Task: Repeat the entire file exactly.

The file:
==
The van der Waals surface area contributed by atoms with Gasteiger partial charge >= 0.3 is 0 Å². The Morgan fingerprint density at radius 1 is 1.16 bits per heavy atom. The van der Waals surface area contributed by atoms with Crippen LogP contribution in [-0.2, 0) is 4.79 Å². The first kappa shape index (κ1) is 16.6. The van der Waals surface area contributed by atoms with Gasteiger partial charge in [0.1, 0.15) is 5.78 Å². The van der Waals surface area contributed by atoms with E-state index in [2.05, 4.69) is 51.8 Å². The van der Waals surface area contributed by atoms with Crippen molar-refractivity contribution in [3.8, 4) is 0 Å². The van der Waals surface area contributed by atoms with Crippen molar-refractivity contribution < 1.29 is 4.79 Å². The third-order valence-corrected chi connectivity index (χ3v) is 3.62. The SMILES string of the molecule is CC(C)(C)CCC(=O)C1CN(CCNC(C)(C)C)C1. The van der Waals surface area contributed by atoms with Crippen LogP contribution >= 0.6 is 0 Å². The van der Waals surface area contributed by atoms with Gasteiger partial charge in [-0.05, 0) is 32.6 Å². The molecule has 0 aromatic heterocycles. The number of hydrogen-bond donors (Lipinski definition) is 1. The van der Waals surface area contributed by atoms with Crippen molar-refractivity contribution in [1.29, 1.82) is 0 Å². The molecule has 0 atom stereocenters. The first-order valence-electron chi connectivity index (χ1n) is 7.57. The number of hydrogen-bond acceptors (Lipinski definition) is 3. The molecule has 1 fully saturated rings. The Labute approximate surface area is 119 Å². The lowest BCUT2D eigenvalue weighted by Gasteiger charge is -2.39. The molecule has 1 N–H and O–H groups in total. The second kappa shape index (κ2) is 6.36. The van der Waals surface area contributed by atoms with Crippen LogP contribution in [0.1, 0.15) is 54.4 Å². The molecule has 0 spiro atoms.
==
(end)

The van der Waals surface area contributed by atoms with Gasteiger partial charge >= 0.3 is 0 Å². The Morgan fingerprint density at radius 1 is 1.16 bits per heavy atom. The van der Waals surface area contributed by atoms with Crippen LogP contribution in [-0.2, 0) is 4.79 Å². The first kappa shape index (κ1) is 16.6. The van der Waals surface area contributed by atoms with Gasteiger partial charge in [0.1, 0.15) is 5.78 Å². The van der Waals surface area contributed by atoms with E-state index in [2.05, 4.69) is 51.8 Å². The van der Waals surface area contributed by atoms with Crippen molar-refractivity contribution in [3.8, 4) is 0 Å². The van der Waals surface area contributed by atoms with Crippen molar-refractivity contribution < 1.29 is 4.79 Å². The third-order valence-corrected chi connectivity index (χ3v) is 3.62. The SMILES string of the molecule is CC(C)(C)CCC(=O)C1CN(CCNC(C)(C)C)C1. The van der Waals surface area contributed by atoms with Crippen LogP contribution >= 0.6 is 0 Å². The van der Waals surface area contributed by atoms with Gasteiger partial charge in [-0.05, 0) is 32.6 Å². The molecule has 0 aromatic heterocycles. The number of hydrogen-bond donors (Lipinski definition) is 1. The van der Waals surface area contributed by atoms with Crippen molar-refractivity contribution in [1.29, 1.82) is 0 Å². The molecule has 0 atom stereocenters. The first-order valence-electron chi connectivity index (χ1n) is 7.57. The number of hydrogen-bond acceptors (Lipinski definition) is 3. The molecule has 1 fully saturated rings. The Labute approximate surface area is 119 Å². The lowest BCUT2D eigenvalue weighted by Gasteiger charge is -2.39. The molecule has 1 N–H and O–H groups in total. The second kappa shape index (κ2) is 6.36. The van der Waals surface area contributed by atoms with Crippen LogP contribution in [0.1, 0.15) is 54.4 Å². The molecule has 0 spiro atoms.